Strong protonic acids which can be used are, e.g., hydrogen fluoride, hydrogen chloride, hydrogen bromide, sulphuric acid, phosphoric acid and cationic ion-exchangers in the H form. Preference is given to hydrogen chloride and sulphuric acid. In formula (I), X therefore represents for example one equivalent of fluoride, chloride, bromide, sulphate, phosphate or ion-exchanger radical.
The strong protonic acids can be used as such or in the form of aqueous solutions. Mixtures of a plurality of strong protonic acids can also be used.
The water serves as solvent for the process according to the invention. It can be added in the form of hydrazine hydrate, aqueous protonic acids and/or as such.
The hydrazine can be used, e.g., as such, as hydrate, as hydrazinium salt of the protonic acid used and/or as an aqueous solution thereof.
It is advantageous to use the protonic acid in excess relative to hydrazine, for example 1.05 to 1.8 equivalents of protonic acid per mole of hydrazine.
The alkene can be used, e.g., in an amount of 0.5 to 1.5 mol per 1 mol of hydrazine. Preferably, this amount is 0.8 to 1.2 mol. The alkene can be used in liquid or gaseous form and can be added to the liquid and/or the gaseous phase.
Temperatures in the range from 85° to 110° C. are preferred for the reaction of hydrazine, protonic acid and alkene. The pressure in this reaction can be varied within broad ranges and can be, for example, 1 to 100 bar. A procedure under pressure or in a closed reaction vessel is generally advantageous in order to arrive at a good result.
It is an essential characteristic of the present invention that the liquid and gaseous phases present in the reaction vessel are intensively mixed together. Stirring with a simple stirrer is not sufficient for this.
The necessary intensive mixing can be achieved, e.g., by, e.g. beginning with the metering in of the alkene, continuously pumping off, in whole or in part, the liquid phase from the reaction vessel and atomizing it in the gas space of the reaction vessel. Likewise, the gaseous phase can be continuously pumped off, in whole or in part, from the reaction vessel and resupplied in finely divided form to the liquid phase. After addition of the alkene is completed, it is advantageous to continue the intensive mixing still for some time, e.g. 20 minutes to 4 hours or at least to stir the reaction mixture. In this manner, virtually quantitative conversion rates of the alkene used are achieved.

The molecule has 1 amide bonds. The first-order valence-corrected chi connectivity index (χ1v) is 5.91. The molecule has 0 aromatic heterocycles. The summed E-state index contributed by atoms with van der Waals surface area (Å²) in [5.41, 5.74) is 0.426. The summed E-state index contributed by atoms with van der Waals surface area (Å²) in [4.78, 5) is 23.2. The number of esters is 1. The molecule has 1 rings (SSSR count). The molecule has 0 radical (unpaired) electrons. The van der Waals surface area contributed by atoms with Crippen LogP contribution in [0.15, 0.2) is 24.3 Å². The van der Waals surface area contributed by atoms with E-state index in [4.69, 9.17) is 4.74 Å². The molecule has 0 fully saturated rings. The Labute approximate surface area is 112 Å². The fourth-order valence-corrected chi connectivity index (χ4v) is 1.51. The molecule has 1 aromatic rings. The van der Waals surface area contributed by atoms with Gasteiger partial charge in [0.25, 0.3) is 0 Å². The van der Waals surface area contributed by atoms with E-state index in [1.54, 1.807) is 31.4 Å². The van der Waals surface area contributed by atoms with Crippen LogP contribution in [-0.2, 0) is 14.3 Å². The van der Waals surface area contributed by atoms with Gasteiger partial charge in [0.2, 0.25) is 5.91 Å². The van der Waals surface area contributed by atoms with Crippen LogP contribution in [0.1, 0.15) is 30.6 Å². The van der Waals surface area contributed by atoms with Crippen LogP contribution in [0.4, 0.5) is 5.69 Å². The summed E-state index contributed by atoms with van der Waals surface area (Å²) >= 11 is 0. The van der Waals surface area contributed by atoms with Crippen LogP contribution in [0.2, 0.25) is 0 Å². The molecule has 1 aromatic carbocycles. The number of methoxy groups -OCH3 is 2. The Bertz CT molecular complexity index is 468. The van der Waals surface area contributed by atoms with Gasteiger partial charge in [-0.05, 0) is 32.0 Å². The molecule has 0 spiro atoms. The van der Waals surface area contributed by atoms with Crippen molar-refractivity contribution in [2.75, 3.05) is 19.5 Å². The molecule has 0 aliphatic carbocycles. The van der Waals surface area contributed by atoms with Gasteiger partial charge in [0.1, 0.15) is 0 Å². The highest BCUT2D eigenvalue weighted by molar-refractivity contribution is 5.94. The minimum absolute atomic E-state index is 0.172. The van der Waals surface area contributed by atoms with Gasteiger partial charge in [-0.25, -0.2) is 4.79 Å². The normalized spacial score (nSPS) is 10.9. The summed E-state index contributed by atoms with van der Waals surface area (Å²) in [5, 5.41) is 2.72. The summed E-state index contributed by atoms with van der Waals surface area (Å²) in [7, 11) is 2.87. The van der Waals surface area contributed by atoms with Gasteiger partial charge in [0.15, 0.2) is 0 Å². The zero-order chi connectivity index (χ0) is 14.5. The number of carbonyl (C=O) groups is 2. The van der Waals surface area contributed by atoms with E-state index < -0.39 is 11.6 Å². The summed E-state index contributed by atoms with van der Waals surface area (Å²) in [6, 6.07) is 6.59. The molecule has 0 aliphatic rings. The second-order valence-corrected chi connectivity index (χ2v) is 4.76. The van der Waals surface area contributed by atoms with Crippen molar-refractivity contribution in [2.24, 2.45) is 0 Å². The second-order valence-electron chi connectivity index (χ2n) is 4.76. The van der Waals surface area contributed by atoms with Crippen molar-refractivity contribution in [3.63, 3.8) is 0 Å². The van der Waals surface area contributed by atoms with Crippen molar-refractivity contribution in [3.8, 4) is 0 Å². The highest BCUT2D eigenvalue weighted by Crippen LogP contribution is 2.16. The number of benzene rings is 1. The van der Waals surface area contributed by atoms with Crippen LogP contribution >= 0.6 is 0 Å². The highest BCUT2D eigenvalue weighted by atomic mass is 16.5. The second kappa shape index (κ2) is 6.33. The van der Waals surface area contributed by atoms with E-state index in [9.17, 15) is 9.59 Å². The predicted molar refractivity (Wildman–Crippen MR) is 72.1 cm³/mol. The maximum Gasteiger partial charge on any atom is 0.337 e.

After this, the reaction mixture is cooled to temperatures below 60° C., preferably to -10° to +60° C., in particular to 0° to 20° C. During this between 20 and 40% by weight of the alkylhydrazine salt of the formula (I) present in the reaction mixture precipitates. It can be separated off, e.g., by filtration and if necessary washed with fresh water.
Although only a small proportion of the alkylhydrazine salt of the formula (I) formed is isolated in this manner, its preparation can nevertheless proceed in an economical manner, since it has surprisingly been shown that there is no undesirable enrichment of by-products if hydrazine and strong protonic acid are again added to the mother liquor after separating off the precipitated alkylhydrazine salt, then adding again alkene of the formula (II) and thus beginning the next reaction cycle. In total, the alkylhydrazine salt is then obtained in yields of approximately 90% of theory and inpurities of approximately 99%.
When the mother liquor, to :which the wash water can also be added if required, is reused, it is only necessary to take care that the reaction mixture does not become excessively dilute. This would occur, e.g., if the wash water is added to the mother liquor and/or the hydrazine is used in the form of hydrazine hydrate and/or the strong protonic acid is used as aqueous solution. An excessive dilution can be prevented, e.g., by distilling off water from the mother liquor and, if necessary, from the wash water.
Recycling the mother liquor can be repeated at least 20 times.
The reaction vessels for carrying out the process according to the invention must be resistant to strong protonic acids. They can be made of, e.g., glass, plastic, tantalum or tantalum alloys or can be coated with glass or enamel.
The process according to the invention permits the preparation and isolation of alkylhydrazine salts of the formula (I) on an industrial scale in good yields and with high purities.